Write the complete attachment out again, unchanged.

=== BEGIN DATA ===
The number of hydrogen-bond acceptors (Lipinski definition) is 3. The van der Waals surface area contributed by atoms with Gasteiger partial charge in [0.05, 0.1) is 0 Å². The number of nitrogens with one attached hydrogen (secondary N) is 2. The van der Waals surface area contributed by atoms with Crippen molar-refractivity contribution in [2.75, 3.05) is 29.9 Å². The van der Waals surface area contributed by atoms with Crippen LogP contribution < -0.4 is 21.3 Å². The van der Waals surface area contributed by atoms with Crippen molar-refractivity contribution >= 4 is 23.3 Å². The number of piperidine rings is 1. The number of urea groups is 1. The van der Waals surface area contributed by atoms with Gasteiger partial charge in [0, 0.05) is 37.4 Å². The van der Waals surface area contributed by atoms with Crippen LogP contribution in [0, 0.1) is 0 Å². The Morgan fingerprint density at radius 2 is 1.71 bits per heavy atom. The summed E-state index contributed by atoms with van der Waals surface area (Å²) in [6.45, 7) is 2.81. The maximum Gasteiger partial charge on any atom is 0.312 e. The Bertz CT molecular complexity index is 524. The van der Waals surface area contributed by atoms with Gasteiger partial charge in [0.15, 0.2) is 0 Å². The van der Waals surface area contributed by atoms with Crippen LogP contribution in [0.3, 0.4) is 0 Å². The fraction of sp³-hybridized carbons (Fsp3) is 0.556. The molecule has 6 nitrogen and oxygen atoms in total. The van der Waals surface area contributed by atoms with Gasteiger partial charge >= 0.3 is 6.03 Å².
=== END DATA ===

The number of hydrogen-bond acceptors (Lipinski definition) is 3. The van der Waals surface area contributed by atoms with Gasteiger partial charge in [0.05, 0.1) is 0 Å². The number of nitrogens with one attached hydrogen (secondary N) is 2. The van der Waals surface area contributed by atoms with Crippen molar-refractivity contribution in [2.75, 3.05) is 29.9 Å². The van der Waals surface area contributed by atoms with Crippen LogP contribution < -0.4 is 21.3 Å². The van der Waals surface area contributed by atoms with Crippen molar-refractivity contribution >= 4 is 23.3 Å². The number of piperidine rings is 1. The number of urea groups is 1. The van der Waals surface area contributed by atoms with Gasteiger partial charge in [0, 0.05) is 37.4 Å². The van der Waals surface area contributed by atoms with Crippen LogP contribution in [0, 0.1) is 0 Å². The Morgan fingerprint density at radius 2 is 1.71 bits per heavy atom. The summed E-state index contributed by atoms with van der Waals surface area (Å²) in [6.45, 7) is 2.81. The maximum Gasteiger partial charge on any atom is 0.312 e. The Bertz CT molecular complexity index is 524. The van der Waals surface area contributed by atoms with Gasteiger partial charge in [0.15, 0.2) is 0 Å². The van der Waals surface area contributed by atoms with Crippen LogP contribution in [0.3, 0.4) is 0 Å². The fraction of sp³-hybridized carbons (Fsp3) is 0.556. The molecule has 6 nitrogen and oxygen atoms in total. The van der Waals surface area contributed by atoms with Gasteiger partial charge >= 0.3 is 6.03 Å².